Lean Transformation – Part One: The Transformation Equation

June 7, 2012

By Jeff Kopenitz, DVIRC, Director of DVIRC’s Training and Education

The highly regarded and long-successful Toyota Production System often referred to as “Lean”, has been attempted by many industries throughout the world. Those who have realized positive results recognize the need to develop an approach that encompasses both operational and cultural change.

Leaders that value their associates as assets and demonstrate these values as part of their culture achieve stronger performance and financial metrics. Conversely, when leadership undervalues culture the organization is less competitive. The following equation illustrates how leadership value influences business performance:

The way we think + the way we work = the results we achieve*

For many years Lean has been viewed as a set of tools and methods that are used to improve an organization’s performance. This view dismisses the importance of developing a management system that will support and allow the methods and tools to work in a perpetual way.  Developing this system will help develop a culture that allows all employees that work in the business to also work on the business.  This methodology helps create problem solvers within the organization meet or exceed their customers’ expectations.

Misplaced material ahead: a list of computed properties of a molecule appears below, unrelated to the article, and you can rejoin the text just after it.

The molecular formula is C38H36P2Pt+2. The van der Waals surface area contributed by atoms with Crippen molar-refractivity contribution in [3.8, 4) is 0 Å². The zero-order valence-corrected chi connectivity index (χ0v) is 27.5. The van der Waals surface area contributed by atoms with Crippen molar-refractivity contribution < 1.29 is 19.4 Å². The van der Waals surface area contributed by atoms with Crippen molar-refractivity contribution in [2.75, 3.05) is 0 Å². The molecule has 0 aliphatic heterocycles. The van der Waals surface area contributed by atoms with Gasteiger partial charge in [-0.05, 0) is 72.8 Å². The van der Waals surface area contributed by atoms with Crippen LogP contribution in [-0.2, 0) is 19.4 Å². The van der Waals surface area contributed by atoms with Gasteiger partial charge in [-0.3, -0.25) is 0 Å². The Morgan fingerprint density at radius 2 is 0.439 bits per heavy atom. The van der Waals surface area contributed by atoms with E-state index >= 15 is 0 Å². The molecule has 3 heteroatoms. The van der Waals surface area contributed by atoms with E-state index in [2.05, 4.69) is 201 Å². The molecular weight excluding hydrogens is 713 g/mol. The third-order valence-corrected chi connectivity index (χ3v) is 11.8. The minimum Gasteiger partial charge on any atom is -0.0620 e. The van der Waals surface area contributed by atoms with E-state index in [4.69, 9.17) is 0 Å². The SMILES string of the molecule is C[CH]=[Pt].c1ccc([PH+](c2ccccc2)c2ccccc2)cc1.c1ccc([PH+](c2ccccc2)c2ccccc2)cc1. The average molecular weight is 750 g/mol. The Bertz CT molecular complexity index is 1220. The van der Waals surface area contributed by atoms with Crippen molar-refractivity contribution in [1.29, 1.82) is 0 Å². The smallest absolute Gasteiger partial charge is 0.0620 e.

Organizations that have embarked upon their journey have found that the physical process changes in material and information flows are not difficult to make, and typical short-term results are extremely positive. However, sustaining these gains is found to be extremely difficult. The difficulty is primarily due to an underdeveloped culture and management system that will support these changes. To build a competitive culture that generates, and sustains positive value, organizations need a lean business strategy that devotes approximately 80% of their time and effort focused on the “social / human side” of the organization. The remaining 20% is consumed by the “technical methods and tools” needed.

Lean practitioners have realized that getting the “thinking right” component is extremely difficult. This variable is dependent upon the values and beliefs of the organization. The organization’s values and beliefs will drive the behaviors of the organization. These behaviors will dictate the actions taken, and ultimately yield the desired results.

Over the course of upcoming articles we will examine in greater detail both the technical and social skills required to become a high performance organization, including high performance teaming, change management, conflict resolution, leadership training, pull systems, voice of customer, and value add vs. non-value add activities. The process of transforming an organization although challenging, has proven to be extremely beneficial for hundreds of firms. Whether you have a small enterprise, or large multi-location organization, the return on investment of a lean transformation will exceed all expectations. Your comments, questions, and thoughts are always welcome, and remember, “if we always do, what we always did, we will always get what we always got!”

* “Unleash the Problem-Solving Capabilities of Employees” Detroit Edison, a 
subsidiary of DTE Energy, AME Target, fourth issue 2009